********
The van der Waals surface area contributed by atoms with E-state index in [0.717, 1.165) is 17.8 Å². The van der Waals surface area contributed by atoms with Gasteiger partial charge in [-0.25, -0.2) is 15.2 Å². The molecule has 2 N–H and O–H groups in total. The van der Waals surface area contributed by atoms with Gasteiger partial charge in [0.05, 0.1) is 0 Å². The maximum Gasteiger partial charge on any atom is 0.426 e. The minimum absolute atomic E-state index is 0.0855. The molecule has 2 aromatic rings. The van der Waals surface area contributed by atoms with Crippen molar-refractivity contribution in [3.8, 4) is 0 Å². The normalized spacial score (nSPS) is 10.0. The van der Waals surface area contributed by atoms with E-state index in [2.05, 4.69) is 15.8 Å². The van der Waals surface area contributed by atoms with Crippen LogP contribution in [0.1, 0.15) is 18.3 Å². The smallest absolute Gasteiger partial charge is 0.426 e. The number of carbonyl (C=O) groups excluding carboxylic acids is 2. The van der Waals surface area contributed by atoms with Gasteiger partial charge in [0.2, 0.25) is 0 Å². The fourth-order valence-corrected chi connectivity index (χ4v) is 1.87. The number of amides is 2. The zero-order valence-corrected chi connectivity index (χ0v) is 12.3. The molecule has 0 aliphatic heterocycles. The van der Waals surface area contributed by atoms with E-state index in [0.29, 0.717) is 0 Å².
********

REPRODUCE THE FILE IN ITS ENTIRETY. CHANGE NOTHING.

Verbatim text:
The van der Waals surface area contributed by atoms with E-state index in [0.717, 1.165) is 17.8 Å². The van der Waals surface area contributed by atoms with Gasteiger partial charge in [-0.25, -0.2) is 15.2 Å². The molecule has 2 N–H and O–H groups in total. The van der Waals surface area contributed by atoms with Gasteiger partial charge in [0.05, 0.1) is 0 Å². The maximum Gasteiger partial charge on any atom is 0.426 e. The minimum absolute atomic E-state index is 0.0855. The molecule has 2 aromatic rings. The van der Waals surface area contributed by atoms with Crippen molar-refractivity contribution in [3.8, 4) is 0 Å². The normalized spacial score (nSPS) is 10.0. The van der Waals surface area contributed by atoms with E-state index in [2.05, 4.69) is 15.8 Å². The van der Waals surface area contributed by atoms with Crippen LogP contribution in [0.1, 0.15) is 18.3 Å². The smallest absolute Gasteiger partial charge is 0.426 e. The number of carbonyl (C=O) groups excluding carboxylic acids is 2. The van der Waals surface area contributed by atoms with Gasteiger partial charge in [0.2, 0.25) is 0 Å². The fourth-order valence-corrected chi connectivity index (χ4v) is 1.87. The number of amides is 2. The zero-order valence-corrected chi connectivity index (χ0v) is 12.3. The molecule has 0 aliphatic heterocycles. The van der Waals surface area contributed by atoms with E-state index in [0.29, 0.717) is 0 Å².